More than a century after Los Angeles officials scooped up land in Owens Valley for its water supply, the city is hoping to sell some of that property back to business owners in the region about 200 miles north of L.A.
The swindle featured in the film “Chinatown” started when city officials posed as ranchers to buy land and divert the water sources to L.A. The dams dried up a lot of the region, and transformed businesses there into lessees who paid rent to far-off landlords.
But this month, the Department of Water and Power (LADWP) – which still controls 25 percent of the Owens Valley floor – has proposed selling some of the commercial property to dozens of those lessees, the Los Angeles Times reported. The undeveloped land includes trout streams, lava cliffs, canyons, marshlands and desert plains.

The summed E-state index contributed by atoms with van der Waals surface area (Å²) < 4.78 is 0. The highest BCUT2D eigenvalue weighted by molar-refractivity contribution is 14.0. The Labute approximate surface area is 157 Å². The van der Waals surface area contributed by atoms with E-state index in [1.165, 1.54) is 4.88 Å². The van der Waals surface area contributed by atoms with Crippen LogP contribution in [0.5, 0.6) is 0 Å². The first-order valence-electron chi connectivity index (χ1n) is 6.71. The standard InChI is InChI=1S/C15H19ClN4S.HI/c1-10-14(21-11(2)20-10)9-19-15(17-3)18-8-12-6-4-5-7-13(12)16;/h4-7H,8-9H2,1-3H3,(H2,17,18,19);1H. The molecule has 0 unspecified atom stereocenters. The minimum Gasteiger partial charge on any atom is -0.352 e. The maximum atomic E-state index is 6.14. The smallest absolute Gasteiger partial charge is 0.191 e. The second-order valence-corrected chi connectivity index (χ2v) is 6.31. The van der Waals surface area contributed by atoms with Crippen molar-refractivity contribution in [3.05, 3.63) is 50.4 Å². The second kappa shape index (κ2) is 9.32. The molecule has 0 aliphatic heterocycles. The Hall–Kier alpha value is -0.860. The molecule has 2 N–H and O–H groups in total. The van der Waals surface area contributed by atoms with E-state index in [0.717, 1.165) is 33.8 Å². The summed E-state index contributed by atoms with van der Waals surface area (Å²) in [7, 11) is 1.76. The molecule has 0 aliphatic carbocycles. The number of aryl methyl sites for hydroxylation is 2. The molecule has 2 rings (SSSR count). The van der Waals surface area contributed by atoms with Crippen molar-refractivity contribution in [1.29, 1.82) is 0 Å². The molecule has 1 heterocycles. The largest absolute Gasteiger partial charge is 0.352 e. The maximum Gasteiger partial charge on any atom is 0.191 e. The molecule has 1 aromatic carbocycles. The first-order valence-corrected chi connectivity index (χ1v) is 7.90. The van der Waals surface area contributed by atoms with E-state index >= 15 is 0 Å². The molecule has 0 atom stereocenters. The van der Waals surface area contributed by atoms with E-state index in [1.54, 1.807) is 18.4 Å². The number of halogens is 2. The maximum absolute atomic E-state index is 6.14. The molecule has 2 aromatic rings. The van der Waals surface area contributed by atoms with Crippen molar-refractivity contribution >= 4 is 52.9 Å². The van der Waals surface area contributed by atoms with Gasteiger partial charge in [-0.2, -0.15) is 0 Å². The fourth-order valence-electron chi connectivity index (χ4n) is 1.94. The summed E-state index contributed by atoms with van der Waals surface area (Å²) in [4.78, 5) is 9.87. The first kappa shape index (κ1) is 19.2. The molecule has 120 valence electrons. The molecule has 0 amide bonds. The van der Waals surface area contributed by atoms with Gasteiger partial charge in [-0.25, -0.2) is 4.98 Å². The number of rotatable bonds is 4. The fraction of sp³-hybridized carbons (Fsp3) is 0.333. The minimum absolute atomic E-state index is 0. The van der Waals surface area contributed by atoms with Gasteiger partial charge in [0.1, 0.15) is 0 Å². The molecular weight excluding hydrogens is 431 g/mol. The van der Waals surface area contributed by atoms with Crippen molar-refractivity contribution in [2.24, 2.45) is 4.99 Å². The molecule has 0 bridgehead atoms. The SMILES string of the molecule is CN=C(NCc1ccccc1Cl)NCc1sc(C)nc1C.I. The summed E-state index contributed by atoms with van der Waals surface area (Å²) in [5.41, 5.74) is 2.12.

Anselmo Collins, a manager for LADWP, said the agency no longer needs the properties.
Officials expect to present a draft proposal to city council in a few months, and then determine market values of 57 targeted properties. If approved, LADWP will begin selling those lots before 2020.
It remains to be seen if the proposal will lead to successful negotiations, especially considering LADWP’s history of failed proposals in the region. But for now, the new plan has caused excitement.
“The opportunity to own your property is something folks around here have only dreamed about for a very long time,” Jeff Griffiths, an Inyo County Supervisor, told the Times.